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New Theories and Their Clinical Relevance to the Onset and Development of Periodontal Diseases

Chapter
Part of the Oxidative Stress in Applied Basic Research and Clinical Practice book series (OXISTRESS)

Abstract

Periodontal disease is one of the most prevalent diseases suffered by humans. The tooth loss damage does not produce mortality but the pathological mechanisms involved have common conditions with cardiovascular disease and diabetes, main causes of death in the developing countries. The cause of periodontal diseases is attributed to bacteria that form a microbial biofilm. Periodontitis has been shown to result from an imbalance among the natural microbial biofilm on the teeth, dental plaque, and the host inflammatory/immune response. Produce an irreversible alveolar bone resorption that leads to teeth loss. Nowadays the key question is why in some patients the inflammatory response to bacterial infections is limited to gingivitis and in others produces alveolar bone loss periodontitis. Also, a small proportion of subjects exhibit severe and extensive periodontitis in any given age-group, but the proportion affected is greater in older age-groups. Therefore, our efforts should be to identify what are the characteristics of these patients to prevent and start the treatment as soon as possible. One of the possible mechanisms is an altered inflammatory response. We review new theories about inflammation and their clinical relevance to the onset and development of periodontal diseases, mainly at the cellular level. It has been highlighted the influence in the cellular response of the:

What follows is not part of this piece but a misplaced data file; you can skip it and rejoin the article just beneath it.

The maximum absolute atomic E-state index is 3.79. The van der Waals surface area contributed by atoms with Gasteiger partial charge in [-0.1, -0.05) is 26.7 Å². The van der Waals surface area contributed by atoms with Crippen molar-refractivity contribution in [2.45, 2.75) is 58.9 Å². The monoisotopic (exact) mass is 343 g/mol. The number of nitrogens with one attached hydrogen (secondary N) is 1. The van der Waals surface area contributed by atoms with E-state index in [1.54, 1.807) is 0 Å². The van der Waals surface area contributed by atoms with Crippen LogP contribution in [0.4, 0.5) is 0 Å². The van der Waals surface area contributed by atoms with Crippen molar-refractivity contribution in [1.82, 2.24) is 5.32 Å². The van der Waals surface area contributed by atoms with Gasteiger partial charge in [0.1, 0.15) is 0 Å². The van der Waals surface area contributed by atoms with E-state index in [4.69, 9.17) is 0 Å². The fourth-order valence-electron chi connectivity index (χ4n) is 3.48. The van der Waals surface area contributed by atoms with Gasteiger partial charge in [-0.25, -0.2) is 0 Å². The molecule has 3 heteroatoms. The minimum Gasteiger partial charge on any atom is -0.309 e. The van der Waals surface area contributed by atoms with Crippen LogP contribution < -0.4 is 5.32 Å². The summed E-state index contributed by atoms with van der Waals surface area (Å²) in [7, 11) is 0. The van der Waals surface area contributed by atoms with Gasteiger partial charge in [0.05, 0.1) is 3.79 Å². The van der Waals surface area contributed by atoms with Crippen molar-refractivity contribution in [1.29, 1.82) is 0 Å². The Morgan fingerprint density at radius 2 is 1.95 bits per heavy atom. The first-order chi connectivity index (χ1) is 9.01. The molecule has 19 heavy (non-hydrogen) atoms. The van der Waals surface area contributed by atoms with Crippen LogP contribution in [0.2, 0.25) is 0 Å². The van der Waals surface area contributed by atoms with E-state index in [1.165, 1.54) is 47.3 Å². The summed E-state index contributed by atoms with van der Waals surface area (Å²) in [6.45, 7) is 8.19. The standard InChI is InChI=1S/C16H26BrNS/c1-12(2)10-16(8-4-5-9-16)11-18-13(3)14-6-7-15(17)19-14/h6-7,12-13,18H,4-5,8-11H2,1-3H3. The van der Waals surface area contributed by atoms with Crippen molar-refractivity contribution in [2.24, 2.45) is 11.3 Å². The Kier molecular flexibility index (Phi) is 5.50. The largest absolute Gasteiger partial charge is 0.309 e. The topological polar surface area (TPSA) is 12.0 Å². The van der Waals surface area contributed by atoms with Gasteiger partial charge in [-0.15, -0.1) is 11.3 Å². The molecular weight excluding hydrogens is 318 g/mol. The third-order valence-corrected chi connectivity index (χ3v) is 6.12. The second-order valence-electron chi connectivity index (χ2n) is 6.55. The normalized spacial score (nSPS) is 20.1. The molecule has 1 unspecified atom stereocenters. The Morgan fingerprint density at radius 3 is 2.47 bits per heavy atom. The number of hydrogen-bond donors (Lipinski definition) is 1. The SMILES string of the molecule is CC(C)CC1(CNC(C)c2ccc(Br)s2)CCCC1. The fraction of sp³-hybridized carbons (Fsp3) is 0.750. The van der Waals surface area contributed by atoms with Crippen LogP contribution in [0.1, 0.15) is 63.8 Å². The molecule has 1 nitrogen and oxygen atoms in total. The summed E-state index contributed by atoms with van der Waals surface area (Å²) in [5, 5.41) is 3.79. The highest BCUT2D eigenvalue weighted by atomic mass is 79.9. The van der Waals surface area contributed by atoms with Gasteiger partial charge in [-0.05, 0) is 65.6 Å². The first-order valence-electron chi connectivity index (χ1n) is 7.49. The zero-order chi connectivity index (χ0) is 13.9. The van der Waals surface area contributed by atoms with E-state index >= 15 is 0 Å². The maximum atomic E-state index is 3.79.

1. (a)

    Biological/cell membrane and the lipid metabolism

     
  2. (b)

    Energy production process: mitochondria

     
  3. (c)

    Energy production control: AMPK system

     
  4. (d)

    Aggression recognition: inflammasome

     
  5. (e)

    Debris elimination: apoptosis/autophagy/hormesis

     

In this chapter we try to highlight the new theories and their clinical relevance to the onset and development of periodontal diseases that will change our way of managing our periodontal patients and should change the periodontal teaching in the future.

Keywords

Lipid Raft Nicotinamide Adenine Dinucleotide Human Gingival Fibroblast Periodontitis Patient Regulate Energy Balance 
These keywords were added by machine and not by the authors. This process is experimental and the keywords may be updated as the learning algorithm improves.

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Copyright information

© Springer Science+Business Media New York 2014

Authors and Affiliations

  1. 1.Facultad de OdontologiaUniversidad de SevillaSevillaSpain

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